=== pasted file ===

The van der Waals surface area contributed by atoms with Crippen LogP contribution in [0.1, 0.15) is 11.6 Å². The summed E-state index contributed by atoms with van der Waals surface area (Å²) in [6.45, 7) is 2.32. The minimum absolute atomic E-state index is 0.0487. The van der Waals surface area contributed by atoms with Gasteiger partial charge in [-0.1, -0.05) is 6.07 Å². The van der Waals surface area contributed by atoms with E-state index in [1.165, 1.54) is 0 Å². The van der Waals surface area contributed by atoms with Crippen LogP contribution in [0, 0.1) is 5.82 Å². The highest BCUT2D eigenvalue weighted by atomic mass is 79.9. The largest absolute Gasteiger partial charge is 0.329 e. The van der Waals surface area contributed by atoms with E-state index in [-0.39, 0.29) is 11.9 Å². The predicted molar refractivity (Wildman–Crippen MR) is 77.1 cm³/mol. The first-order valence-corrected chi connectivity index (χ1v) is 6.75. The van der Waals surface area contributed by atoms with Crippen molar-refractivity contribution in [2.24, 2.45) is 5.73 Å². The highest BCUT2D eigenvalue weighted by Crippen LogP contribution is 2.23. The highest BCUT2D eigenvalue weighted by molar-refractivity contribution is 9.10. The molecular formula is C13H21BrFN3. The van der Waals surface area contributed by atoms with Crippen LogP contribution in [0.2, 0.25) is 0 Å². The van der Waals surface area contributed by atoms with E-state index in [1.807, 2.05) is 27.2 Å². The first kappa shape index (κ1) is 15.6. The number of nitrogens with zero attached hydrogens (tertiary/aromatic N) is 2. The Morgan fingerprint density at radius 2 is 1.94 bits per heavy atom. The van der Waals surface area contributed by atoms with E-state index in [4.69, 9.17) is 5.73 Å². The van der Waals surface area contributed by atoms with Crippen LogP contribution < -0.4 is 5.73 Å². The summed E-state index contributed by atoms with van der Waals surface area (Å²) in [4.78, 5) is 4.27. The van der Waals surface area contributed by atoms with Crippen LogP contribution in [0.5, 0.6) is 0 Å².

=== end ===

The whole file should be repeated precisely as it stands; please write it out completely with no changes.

The van der Waals surface area contributed by atoms with Crippen LogP contribution in [0.1, 0.15) is 11.6 Å². The summed E-state index contributed by atoms with van der Waals surface area (Å²) in [6.45, 7) is 2.32. The minimum absolute atomic E-state index is 0.0487. The van der Waals surface area contributed by atoms with Gasteiger partial charge in [-0.1, -0.05) is 6.07 Å². The van der Waals surface area contributed by atoms with E-state index in [1.165, 1.54) is 0 Å². The van der Waals surface area contributed by atoms with Crippen LogP contribution in [0, 0.1) is 5.82 Å². The highest BCUT2D eigenvalue weighted by atomic mass is 79.9. The largest absolute Gasteiger partial charge is 0.329 e. The van der Waals surface area contributed by atoms with E-state index in [-0.39, 0.29) is 11.9 Å². The predicted molar refractivity (Wildman–Crippen MR) is 77.1 cm³/mol. The first-order valence-corrected chi connectivity index (χ1v) is 6.75. The van der Waals surface area contributed by atoms with Crippen molar-refractivity contribution in [2.24, 2.45) is 5.73 Å². The highest BCUT2D eigenvalue weighted by Crippen LogP contribution is 2.23. The highest BCUT2D eigenvalue weighted by molar-refractivity contribution is 9.10. The molecular formula is C13H21BrFN3. The van der Waals surface area contributed by atoms with Crippen LogP contribution in [0.2, 0.25) is 0 Å². The van der Waals surface area contributed by atoms with E-state index in [1.807, 2.05) is 27.2 Å². The first kappa shape index (κ1) is 15.6. The number of nitrogens with zero attached hydrogens (tertiary/aromatic N) is 2. The Morgan fingerprint density at radius 2 is 1.94 bits per heavy atom. The van der Waals surface area contributed by atoms with E-state index in [4.69, 9.17) is 5.73 Å². The van der Waals surface area contributed by atoms with Crippen LogP contribution < -0.4 is 5.73 Å². The summed E-state index contributed by atoms with van der Waals surface area (Å²) in [4.78, 5) is 4.27. The van der Waals surface area contributed by atoms with Crippen LogP contribution in [0.5, 0.6) is 0 Å².